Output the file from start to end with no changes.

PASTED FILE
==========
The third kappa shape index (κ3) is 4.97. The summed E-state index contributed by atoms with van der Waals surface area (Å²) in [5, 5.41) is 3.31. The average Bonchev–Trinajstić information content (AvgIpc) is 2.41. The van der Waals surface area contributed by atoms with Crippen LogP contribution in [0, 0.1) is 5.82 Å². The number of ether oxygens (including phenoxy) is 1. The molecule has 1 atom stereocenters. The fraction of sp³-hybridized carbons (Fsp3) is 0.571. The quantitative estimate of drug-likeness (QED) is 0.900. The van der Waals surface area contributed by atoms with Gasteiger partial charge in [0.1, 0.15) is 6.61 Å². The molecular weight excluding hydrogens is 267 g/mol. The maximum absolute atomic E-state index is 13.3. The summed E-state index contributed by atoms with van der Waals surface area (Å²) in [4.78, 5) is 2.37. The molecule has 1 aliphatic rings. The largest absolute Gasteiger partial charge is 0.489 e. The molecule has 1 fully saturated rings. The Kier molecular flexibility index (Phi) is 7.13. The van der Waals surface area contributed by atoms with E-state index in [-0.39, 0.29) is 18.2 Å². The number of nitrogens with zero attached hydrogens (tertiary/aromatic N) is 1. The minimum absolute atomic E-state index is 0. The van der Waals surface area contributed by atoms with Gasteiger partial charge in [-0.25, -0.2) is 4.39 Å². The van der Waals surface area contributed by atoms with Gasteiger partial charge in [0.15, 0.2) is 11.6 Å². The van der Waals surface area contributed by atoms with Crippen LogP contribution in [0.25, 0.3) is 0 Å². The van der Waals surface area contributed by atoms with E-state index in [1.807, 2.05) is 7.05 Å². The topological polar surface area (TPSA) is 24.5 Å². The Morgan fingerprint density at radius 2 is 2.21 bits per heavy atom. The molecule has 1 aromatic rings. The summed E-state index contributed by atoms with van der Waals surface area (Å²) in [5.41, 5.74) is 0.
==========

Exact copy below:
The third kappa shape index (κ3) is 4.97. The summed E-state index contributed by atoms with van der Waals surface area (Å²) in [5, 5.41) is 3.31. The average Bonchev–Trinajstić information content (AvgIpc) is 2.41. The van der Waals surface area contributed by atoms with Crippen LogP contribution in [0, 0.1) is 5.82 Å². The number of ether oxygens (including phenoxy) is 1. The molecule has 1 atom stereocenters. The fraction of sp³-hybridized carbons (Fsp3) is 0.571. The quantitative estimate of drug-likeness (QED) is 0.900. The van der Waals surface area contributed by atoms with Gasteiger partial charge in [0.1, 0.15) is 6.61 Å². The molecular weight excluding hydrogens is 267 g/mol. The maximum absolute atomic E-state index is 13.3. The summed E-state index contributed by atoms with van der Waals surface area (Å²) in [4.78, 5) is 2.37. The molecule has 1 aliphatic rings. The largest absolute Gasteiger partial charge is 0.489 e. The molecule has 1 fully saturated rings. The Kier molecular flexibility index (Phi) is 7.13. The van der Waals surface area contributed by atoms with E-state index in [-0.39, 0.29) is 18.2 Å². The number of nitrogens with zero attached hydrogens (tertiary/aromatic N) is 1. The minimum absolute atomic E-state index is 0. The van der Waals surface area contributed by atoms with Gasteiger partial charge in [-0.25, -0.2) is 4.39 Å². The van der Waals surface area contributed by atoms with Gasteiger partial charge in [0.15, 0.2) is 11.6 Å². The van der Waals surface area contributed by atoms with Crippen LogP contribution in [0.25, 0.3) is 0 Å². The van der Waals surface area contributed by atoms with E-state index in [1.807, 2.05) is 7.05 Å². The topological polar surface area (TPSA) is 24.5 Å². The Morgan fingerprint density at radius 2 is 2.21 bits per heavy atom. The molecule has 1 aromatic rings. The summed E-state index contributed by atoms with van der Waals surface area (Å²) in [5.41, 5.74) is 0.